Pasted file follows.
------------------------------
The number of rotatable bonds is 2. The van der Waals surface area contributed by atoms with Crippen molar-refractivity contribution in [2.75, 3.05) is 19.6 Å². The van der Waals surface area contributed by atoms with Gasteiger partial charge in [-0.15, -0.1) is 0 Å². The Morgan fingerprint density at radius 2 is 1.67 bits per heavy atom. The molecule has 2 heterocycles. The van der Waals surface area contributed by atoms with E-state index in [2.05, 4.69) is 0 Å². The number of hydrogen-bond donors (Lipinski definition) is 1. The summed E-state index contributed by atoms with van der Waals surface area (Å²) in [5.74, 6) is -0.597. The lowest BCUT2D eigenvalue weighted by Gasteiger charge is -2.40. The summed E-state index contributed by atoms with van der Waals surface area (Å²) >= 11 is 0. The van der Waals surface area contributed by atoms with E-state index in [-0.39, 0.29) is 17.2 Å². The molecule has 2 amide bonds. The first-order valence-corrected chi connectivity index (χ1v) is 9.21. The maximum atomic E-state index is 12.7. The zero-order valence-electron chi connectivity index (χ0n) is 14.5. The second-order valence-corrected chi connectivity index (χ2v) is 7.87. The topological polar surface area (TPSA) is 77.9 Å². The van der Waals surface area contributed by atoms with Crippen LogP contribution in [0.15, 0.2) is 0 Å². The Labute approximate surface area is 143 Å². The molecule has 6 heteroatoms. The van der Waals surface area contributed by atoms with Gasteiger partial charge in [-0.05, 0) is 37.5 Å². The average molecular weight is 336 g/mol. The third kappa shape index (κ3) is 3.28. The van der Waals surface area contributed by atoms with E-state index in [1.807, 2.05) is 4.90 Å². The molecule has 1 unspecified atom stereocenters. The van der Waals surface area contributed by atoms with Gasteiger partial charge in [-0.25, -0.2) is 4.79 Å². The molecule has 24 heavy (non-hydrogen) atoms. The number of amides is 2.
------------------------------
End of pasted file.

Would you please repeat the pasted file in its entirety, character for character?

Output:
The number of rotatable bonds is 2. The van der Waals surface area contributed by atoms with Crippen molar-refractivity contribution in [2.75, 3.05) is 19.6 Å². The van der Waals surface area contributed by atoms with Gasteiger partial charge in [-0.15, -0.1) is 0 Å². The Morgan fingerprint density at radius 2 is 1.67 bits per heavy atom. The molecule has 2 heterocycles. The van der Waals surface area contributed by atoms with E-state index in [2.05, 4.69) is 0 Å². The number of hydrogen-bond donors (Lipinski definition) is 1. The summed E-state index contributed by atoms with van der Waals surface area (Å²) in [5.74, 6) is -0.597. The lowest BCUT2D eigenvalue weighted by Gasteiger charge is -2.40. The summed E-state index contributed by atoms with van der Waals surface area (Å²) >= 11 is 0. The van der Waals surface area contributed by atoms with E-state index in [-0.39, 0.29) is 17.2 Å². The molecule has 2 amide bonds. The first-order valence-corrected chi connectivity index (χ1v) is 9.21. The maximum atomic E-state index is 12.7. The zero-order valence-electron chi connectivity index (χ0n) is 14.5. The second-order valence-corrected chi connectivity index (χ2v) is 7.87. The topological polar surface area (TPSA) is 77.9 Å². The van der Waals surface area contributed by atoms with Crippen LogP contribution in [0.15, 0.2) is 0 Å². The Labute approximate surface area is 143 Å². The molecule has 6 heteroatoms. The van der Waals surface area contributed by atoms with Gasteiger partial charge in [-0.05, 0) is 37.5 Å². The average molecular weight is 336 g/mol. The third kappa shape index (κ3) is 3.28. The van der Waals surface area contributed by atoms with E-state index in [1.807, 2.05) is 4.90 Å². The molecule has 1 unspecified atom stereocenters. The van der Waals surface area contributed by atoms with Gasteiger partial charge in [-0.25, -0.2) is 4.79 Å². The molecule has 24 heavy (non-hydrogen) atoms. The number of amides is 2.